Just a few days before I received this letter, Case had a strange incident in which he announced publicly that he “feels like an Asian in a white man’s body.” He has been panned by Asians (and non-Asians) for this weird and seemingly racist remark. The fact that he did not even realize that Governor Onaga had passed away more than five months prior, and was not aware of the name of the new governor of Okinawa, further adds to the feeling that Case is racist and does not understand Asian and/or Pacific Island people. Considering that the vast majority of the population of Hawaii is Asian and/or Pacific Islander, this seems to be a serious problem.

ed case
Is Ed Case racist? Does he actually care about Asian / Pacific Islanders?

Senator Angus King (Maine) remarks about Okinawa

Mr. Jon Olsen, a supporter of both Hawaiians and Okinawans, contacted me today to let me know about a response he received from one of his U.S. Senators, Senator Angus King, of Maine. The response was regarding a letter that Mr. Olsen had sent asking the Senator to create a Government Accountability Office to investigate any construction work that may occur on U.S. bases in Okinawa.

The letter is part of a letter-writing community campaign started by Veterans For Peace – ROCK. You may send the letter if you like at the link below:

https://actionnetwork.org/letters/tell-your-representative-and-senators-to-create-investigation-before-another-base-is-built-in-okinawa

 

senator angus king.jpg
U.S. Senator Angus King (Maine)

 

Mr. Olsen gave me permission to post the reply he received from Senator King publicly.

Here is Senator Angus King’s response:

 

Dear Jon,

The U.S.-Japanese alliance represents one of our most important
relationships in the Pacific, and as a member of both the Senate Armed
Services Committee and Select Committee on Intelligence, I receive
regular updates on our bilateral relationship and related military
operations. U.S. service members have been stationed on the island of
Okinawa since World War II, and the island provides a key strategic
location for U.S. military capabilities that act to ensure the
security of our regional Allies and partners, including Japan, Taiwan,
and South Korea, while deterring aggressive behavior from potential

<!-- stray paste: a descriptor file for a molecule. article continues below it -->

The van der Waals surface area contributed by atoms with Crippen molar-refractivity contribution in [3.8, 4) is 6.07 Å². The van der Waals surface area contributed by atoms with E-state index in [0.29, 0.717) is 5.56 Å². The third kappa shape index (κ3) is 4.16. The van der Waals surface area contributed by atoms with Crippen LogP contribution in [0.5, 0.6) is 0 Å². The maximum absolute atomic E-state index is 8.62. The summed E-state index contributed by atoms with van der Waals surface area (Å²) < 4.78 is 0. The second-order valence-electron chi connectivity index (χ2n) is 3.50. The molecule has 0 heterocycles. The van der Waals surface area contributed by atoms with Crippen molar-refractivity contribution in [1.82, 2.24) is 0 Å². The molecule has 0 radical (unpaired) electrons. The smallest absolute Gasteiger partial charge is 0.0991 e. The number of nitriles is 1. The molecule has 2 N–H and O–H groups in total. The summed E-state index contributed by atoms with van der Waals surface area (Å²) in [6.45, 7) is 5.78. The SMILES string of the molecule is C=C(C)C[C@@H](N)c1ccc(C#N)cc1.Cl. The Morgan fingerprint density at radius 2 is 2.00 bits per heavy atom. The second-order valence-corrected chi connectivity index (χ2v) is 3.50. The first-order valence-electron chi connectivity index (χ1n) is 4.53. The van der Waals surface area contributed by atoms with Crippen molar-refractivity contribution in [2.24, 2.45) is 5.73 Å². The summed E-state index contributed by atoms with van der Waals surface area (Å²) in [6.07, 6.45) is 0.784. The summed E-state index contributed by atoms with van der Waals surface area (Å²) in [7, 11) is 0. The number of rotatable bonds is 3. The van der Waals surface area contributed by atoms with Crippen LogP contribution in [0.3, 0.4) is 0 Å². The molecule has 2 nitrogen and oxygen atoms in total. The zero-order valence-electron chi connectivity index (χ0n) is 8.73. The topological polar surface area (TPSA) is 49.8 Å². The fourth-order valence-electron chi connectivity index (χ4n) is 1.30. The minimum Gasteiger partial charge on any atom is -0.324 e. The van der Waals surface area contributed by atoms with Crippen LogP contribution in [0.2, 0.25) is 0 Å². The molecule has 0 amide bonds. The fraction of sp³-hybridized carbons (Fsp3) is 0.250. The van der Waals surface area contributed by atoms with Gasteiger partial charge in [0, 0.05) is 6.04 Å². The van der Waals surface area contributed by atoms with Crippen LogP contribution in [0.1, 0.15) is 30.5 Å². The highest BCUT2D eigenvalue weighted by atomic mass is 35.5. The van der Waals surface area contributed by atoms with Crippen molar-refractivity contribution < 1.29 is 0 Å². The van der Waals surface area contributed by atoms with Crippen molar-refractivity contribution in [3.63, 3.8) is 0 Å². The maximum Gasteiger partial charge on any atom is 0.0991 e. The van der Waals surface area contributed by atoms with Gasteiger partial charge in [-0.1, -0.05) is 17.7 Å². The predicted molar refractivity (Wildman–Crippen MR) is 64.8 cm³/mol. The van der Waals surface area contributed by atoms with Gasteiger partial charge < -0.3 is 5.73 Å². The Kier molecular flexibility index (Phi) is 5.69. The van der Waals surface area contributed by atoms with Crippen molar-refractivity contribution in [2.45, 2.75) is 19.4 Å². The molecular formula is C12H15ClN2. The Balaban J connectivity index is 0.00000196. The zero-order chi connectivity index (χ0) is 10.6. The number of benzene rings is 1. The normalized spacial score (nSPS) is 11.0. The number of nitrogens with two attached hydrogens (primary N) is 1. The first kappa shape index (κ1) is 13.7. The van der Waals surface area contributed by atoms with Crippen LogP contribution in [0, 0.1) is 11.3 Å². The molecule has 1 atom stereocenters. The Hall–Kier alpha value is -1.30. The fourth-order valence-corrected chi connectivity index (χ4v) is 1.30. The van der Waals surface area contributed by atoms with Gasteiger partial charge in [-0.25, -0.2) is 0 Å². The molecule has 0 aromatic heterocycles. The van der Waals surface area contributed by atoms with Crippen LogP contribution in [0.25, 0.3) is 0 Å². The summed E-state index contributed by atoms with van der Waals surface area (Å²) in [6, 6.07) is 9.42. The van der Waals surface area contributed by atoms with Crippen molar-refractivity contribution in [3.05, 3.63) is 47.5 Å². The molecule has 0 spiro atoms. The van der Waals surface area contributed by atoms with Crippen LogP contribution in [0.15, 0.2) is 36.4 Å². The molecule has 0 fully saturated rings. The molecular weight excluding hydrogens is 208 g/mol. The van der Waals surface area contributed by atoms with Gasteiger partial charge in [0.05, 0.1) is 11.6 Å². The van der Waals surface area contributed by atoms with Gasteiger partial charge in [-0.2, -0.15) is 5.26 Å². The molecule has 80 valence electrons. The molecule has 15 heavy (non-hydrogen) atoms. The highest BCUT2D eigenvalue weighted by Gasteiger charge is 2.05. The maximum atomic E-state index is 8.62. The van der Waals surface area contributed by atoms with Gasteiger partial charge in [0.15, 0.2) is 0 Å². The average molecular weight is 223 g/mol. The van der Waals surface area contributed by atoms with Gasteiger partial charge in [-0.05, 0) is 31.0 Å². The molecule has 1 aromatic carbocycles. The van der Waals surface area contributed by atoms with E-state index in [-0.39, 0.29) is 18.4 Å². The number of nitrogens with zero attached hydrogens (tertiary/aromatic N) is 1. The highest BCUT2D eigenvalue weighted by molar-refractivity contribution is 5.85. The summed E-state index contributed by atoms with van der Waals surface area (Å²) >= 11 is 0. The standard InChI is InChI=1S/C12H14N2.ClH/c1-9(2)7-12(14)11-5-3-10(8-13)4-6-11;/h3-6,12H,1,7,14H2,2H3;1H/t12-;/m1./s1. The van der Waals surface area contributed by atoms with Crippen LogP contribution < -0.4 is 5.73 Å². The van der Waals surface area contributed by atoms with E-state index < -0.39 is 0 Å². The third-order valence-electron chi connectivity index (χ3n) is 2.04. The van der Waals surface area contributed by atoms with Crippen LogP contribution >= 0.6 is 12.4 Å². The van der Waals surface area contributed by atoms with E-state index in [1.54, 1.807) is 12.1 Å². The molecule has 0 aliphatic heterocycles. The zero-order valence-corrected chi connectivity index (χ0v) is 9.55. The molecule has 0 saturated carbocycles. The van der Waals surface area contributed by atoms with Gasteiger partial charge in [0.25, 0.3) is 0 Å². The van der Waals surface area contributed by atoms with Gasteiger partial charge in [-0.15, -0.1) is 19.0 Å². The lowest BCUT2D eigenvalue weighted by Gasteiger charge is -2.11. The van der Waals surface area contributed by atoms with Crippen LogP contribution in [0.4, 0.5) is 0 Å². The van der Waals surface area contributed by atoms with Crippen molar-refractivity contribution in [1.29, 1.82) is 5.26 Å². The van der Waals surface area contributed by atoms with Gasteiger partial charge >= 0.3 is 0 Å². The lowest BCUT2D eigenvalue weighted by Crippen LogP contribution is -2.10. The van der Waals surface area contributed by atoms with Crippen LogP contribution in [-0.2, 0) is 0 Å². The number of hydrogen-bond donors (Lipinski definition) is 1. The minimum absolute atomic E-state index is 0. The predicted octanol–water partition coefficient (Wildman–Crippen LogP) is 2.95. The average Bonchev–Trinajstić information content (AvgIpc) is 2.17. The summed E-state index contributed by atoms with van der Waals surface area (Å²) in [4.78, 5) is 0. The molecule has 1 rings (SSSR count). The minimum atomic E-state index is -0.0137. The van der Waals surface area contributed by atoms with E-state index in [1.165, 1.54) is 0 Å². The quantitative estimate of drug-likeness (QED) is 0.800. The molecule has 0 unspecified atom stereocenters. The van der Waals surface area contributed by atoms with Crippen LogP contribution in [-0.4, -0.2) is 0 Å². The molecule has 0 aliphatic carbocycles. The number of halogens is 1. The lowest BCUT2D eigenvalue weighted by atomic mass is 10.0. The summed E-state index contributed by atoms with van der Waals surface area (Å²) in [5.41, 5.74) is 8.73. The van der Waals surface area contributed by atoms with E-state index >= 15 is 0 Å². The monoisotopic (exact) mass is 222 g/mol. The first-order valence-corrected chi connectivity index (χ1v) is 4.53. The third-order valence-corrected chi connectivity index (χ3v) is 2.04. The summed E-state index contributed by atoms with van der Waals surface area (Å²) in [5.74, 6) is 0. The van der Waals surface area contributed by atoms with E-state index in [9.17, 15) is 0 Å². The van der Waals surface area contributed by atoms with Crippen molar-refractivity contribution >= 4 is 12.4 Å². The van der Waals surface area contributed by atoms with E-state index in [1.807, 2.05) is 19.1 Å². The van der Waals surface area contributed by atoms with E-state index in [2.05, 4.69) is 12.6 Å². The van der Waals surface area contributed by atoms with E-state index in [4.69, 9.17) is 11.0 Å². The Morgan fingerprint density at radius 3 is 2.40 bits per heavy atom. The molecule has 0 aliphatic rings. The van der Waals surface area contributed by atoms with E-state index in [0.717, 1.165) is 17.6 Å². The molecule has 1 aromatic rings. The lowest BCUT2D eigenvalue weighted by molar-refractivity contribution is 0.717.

adversaries.

I am aware that the U.S. military presence and relocation of Marine
Corps Air Station (MCAS) Futenma in Okinawa has been a source of
disagreement in Japan, and I recognize the perspective of
representatives of Okinawan communities. You may be interested to know
that, in 2017, my staff met with members of the Okinawan Assembly to
hear their perspectives on this issue, firsthand. Central to my
understanding of this issue is that the planned relocation of MCAS
Futenma to Camp Schwab in the more remote area of Henoko, is the
result of a bilaterally formed Special Action Committee on Okinawa
(SACO). In fact, the relocation represents a broader U.S.-Japanese
joint effort to reduce the base-related burdens on local residents,
and the Supreme Court of Japan has ruled against Okinawa Governor
Takeshi Onaga’s efforts to block the relocation.

Since the relocation plans of MCAS Futenma are the result of bilateral
collaboration between the U.S. and Japan, and I believe that the U.S.
military presence in Okinawa is strategically important, I do not plan
to call for an investigation of the Henoko Base construction plans at
this time. While I know this is not the course of action you desire, I
am thankful for this opportunity to explain my assessment of the
situation. Should issues related to Okinawa come before the Senate
Armed Services Committee or Select Committee on Intelligence for
consideration, I will keep your perspective on the issue in mind.

Best Regards,
[image]
ANGUS S. KING, JR.
United States Senator

 

 

 


 

Don’t like Senator King’s response? Let him know: https://www.king.senate.gov/contact

@SenAngusKing